Innovation and IPR in China, Part III

The Tsinghua University campus in Beijing, China

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Innovation and the protection of intellectual property rights (IPR) go hand in hand, and are two topics that come up frequently in discussions about China. Tsinghua University is doing a study on the status of both in China and asked for my comments. In Part I, I responded to Tsinghua’s first set of questions, and in Part II, I gave my answers to their second set.

Being diligent researchers, Tsinghua had a few follow up questions. As we discuss in this third post on the subject, just as IPR protection and innovation go hand in hand, so does capital and innovation.

Tsinghua: Jack, if it is not too much of an inconvenience, we would like to submit two follow-up questions to the answers that you provided. What is your specific advice for China on how to overcome the fundamental obstacles you mentioned (education; intellectual property rights; and lack of available capital for new, private companies)?

Jack: All of these, of course, are large, complicated issues that cannot be solved at once or in a short period of time. With all of them, however, China’s direction is important and will be closely watched. Also, the normal course of the development of China’s economy will help address many of them.

Taking them one at a time:

1.Education: From work that we have done, I know that China is re-thinking the way it educates its young, and is taking steps to have its educational institutions reform their teaching methods to include so called “soft skills” such as leadership and teamwork that are so critical to promoting innovation and creativity. While this will take some time, I believe that China is moving in the right direction.

China will be helped in the area of education, though, by the increasing number of Chinese students who are studying abroad and returning to China to work and establish their businesses. In the past, when students left China to study abroad, more often than not, they would not return. However, with all of the opportunities now available in China, many are returning after they finish their studies. The more this happens, the more China’s educational system will be supplemented by schools around the world, which will give China more time to reform its own educational system.

2. Intellectual Property: For the most part, the laws are already on the books–it’s just a matter of enforcement. The international community—and perhaps many innovators in China—does not believe that the government and the courts are serious about enforcement. Making the enforcement of IPR a clear priority for all of those concerned will go a long way to overcoming this commonly held view.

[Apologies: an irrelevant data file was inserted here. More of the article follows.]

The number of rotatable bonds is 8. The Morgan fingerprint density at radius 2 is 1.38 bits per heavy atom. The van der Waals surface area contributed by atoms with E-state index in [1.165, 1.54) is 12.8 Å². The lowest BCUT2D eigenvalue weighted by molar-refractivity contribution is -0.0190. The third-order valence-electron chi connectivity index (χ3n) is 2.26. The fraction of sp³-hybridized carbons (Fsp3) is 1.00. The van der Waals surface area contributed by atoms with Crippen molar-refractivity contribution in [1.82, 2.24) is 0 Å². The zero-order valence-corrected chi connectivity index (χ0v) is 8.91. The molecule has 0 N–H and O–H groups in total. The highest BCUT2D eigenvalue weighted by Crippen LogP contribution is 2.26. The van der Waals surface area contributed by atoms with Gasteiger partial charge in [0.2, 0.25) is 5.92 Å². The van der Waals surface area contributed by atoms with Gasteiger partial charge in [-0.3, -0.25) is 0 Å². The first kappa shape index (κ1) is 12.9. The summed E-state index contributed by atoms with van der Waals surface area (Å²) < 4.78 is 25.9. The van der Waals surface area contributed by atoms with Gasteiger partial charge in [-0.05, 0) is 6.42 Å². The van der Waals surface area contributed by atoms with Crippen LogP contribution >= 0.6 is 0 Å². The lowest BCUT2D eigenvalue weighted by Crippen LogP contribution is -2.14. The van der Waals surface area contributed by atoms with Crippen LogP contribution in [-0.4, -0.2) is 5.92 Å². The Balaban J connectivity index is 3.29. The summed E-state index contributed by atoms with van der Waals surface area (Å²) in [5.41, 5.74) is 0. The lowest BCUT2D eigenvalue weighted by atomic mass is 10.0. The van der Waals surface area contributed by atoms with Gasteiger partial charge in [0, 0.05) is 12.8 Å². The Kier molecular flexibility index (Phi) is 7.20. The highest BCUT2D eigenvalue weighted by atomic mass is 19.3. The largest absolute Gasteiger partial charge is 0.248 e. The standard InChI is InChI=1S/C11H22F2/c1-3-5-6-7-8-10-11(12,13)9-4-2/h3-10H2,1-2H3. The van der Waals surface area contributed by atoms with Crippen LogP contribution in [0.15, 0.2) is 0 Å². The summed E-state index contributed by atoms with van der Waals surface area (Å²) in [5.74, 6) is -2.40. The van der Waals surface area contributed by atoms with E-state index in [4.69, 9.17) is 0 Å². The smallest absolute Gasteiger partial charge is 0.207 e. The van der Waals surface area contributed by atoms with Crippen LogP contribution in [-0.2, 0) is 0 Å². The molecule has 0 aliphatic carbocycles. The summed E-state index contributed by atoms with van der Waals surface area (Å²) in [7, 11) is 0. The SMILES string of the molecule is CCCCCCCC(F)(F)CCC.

3. Capital: China’s continued economic development is already having an impact in this area. In 2010, a total of 321 companies went public on Shenzhen’s SME and ChiNext (GEM) boards, raising a total of nearly RMB 300 billion ($46 billion) in funds. The number of companies that listed was more than three times the 90 companies that listed in 2009, and the capital raised was almost five times the RMB 62.8 billion ($9.7 billion) that was raised in the previous year. An additional 131 companies have already listed on either the SME or the ChiNext Board in 2011.

A vibrant equity capital market that circulates an economy’s capital and gets much-needed funds into the hands of companies and individuals that can use them most effectively can be an important tool to any country’s economic development. Bank and other types of debt financing have their place, but loans have to be repaid, so borrowed funds must be invested conservatively. Equity, on the other hand, represents risk capital that can be used to innovate and develop new products and technologies. China’s equity markets are now developing to the point where they are becoming an important source of risk capital for young, fast growing companies in all types of industries.

With the development of the SME and the ChiNext boards in Shenzhen, China’s stock market is fast becoming a viable funding source for the small and medium-sized enterprises that drive the growth of any economy. Just as the U.S. stock market played a vital role in the development of the American economy, so too will China’s stock market provide another growth driver for the country’s economy.

Tsinghua: In addition to addressing these obstacles, what are some additional specific actions that China’s leaders can take to further encourage innovation?

Jack: A country’s university system is perhaps its biggest “greenhouse” for innovation and should be emphasized. One of the reasons why even China’s leading universities do not rank among the top 100 globally is because their faculties do not publish as many papers that are recognized internationally, compared to their counterparts in the United States and other parts of the world. Professors at most US universities, for example, must publish in addition to teach to be granted tenure, and the basic research done at universities is often the basis for many new products and technologies.

I realize that Chinese universities already play a vital role in technological development in China, but perhaps more should be done. My sense also is that much of the work done at Chinese universities is application oriented and aimed at commercial development. Basic research that is then made available to the general public — even the public outside China — can do a great deal to foster innovation among a broader group of individuals and promote technological development.

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